Sensational cases apart, Mr. Jinnah had built up a solid, substantial and lucrative practice within a few years after his return to Bombay. He was the most versatile of advocates, practicing with equal success before civil and criminal courts, original and appellate sides of the High Courts, and last but not the least, before the highest tribunal of the Commonwealth, the Privy Council. Mr. Jinnah was a triple combination, Carson’s ‘cross-examination’, Marshall Hall’s ‘Marshalling of facts’ and Simon’s ‘subtlety of law’.
Been prosecuted for sedition? Mr. Jinnah, in defending his client prosecuted for his strong views about Home Rule and independence for India, looked at ‘disaffection’ versus ‘disapprobation’.
Bal Gangadhar Tilak’s Case
When Bal Gangadhar Tilak, prominent Indian National leader, was convicted for sedition, Mr. Jinnah appeared in the Appeal before the Division Bench of Bombay High Court and drew a distinction between disaffection and disapprobation. The sentence was set aside. Mr. Jinnah’s legal acumen was acknowledged all over India. An attractive and illustrated book THE BOMBAY HIGH COURT 1878-2003 was published by the august Court through its heritage Committee consisting of eminent judges and leading lawyers in its introduction — Hall of Justice — it is stated: “In 1914, Tilak was prosecuted again on charges of sedition. This time, his legal counsel was Mohammad Ali Jinnah, a renowned lawyer of the Bombay Bar and a leader in the Indian National Congress. Jinnah was convinced that Tilak had been prosecuted for his strong views about Home Rule and independence for India and defended him so adroitly that Tilak was acquitted by the High Court.”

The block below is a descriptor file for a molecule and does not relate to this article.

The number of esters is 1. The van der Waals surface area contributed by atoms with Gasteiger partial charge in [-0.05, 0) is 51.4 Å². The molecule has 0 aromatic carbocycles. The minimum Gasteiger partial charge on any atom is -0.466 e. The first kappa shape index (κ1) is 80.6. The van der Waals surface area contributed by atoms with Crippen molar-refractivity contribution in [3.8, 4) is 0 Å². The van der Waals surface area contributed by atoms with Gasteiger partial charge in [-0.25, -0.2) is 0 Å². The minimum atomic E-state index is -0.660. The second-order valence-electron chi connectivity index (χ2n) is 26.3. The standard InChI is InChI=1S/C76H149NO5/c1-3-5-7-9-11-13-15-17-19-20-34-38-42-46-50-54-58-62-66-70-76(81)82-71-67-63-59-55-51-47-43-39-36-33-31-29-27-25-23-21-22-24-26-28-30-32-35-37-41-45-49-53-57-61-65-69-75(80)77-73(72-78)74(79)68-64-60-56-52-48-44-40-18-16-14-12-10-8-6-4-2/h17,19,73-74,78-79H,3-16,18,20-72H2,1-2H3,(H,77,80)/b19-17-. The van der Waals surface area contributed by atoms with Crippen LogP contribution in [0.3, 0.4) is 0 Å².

Let me conclude by referring the tribute paid by Mr. Justice Muhammad Munir, former Chief Justice of Pakistan on 23 March, 1976 in the Seminar at the University of Punjab, Lahore: “I have appeared with or against or heard as a judge some of the greatest lawyers of England and India-Lawyers like Mr. Pritt Q.C., Mr. Diplock Q.C. (now the Tr. Hon’ble Lord Diplock P.C.), soft-spoken Bhulabhai Desai, aggressive K.M. Munshi, another top lawyer of Bombay. Sir Tej Bahadur Supru pronouncing Arabic Sighas in a Wakf case, Mr. Hasan Imam, many bald and grey headed veterans of the Lahore Bar. But in my long experience I have never noticed that masterly analysis, classification and presentation of facts and the lucidity and subtlety of argument which I heard in a few Bombay cases argued by Mr. Jinnah.”
And this from: Aziz Beg, Jinnah and his Times
“Having qualified as a barrister in England and having made his mark in India, Jinnah’s name could be justly added to the ‘list of great lawyers’ academically linked to Lincoln’s Inn. Jinnah practiced both law and politics for half a century; he made a fortune as an advocate and earned glory and gratitude of prosperity as leader of the Indian Muslims. When Jinnah left the shores of free England and voyaged to subject India in 1896, he had perhaps no idea that, one day, he would be obliged by the erstwhile Hindu leaders to make history and his biggest brief would be to win the case of the Indian Muslims for a separate homeland.”
Jinnah was a lawyer by profession who won many cases due to his brilliance in law. He is by far the most successful lawyer to have become a head of state. According to those who saw him in action, few lawyers commanded a more attractive audience than he. In fact, an angry Justice Martin once addressed him during a case as ‘Mr Jinnah, you are not addressing a third-class magistrate!’
‘There isn’t a third counsel before your Lordship,’ came the astute reply.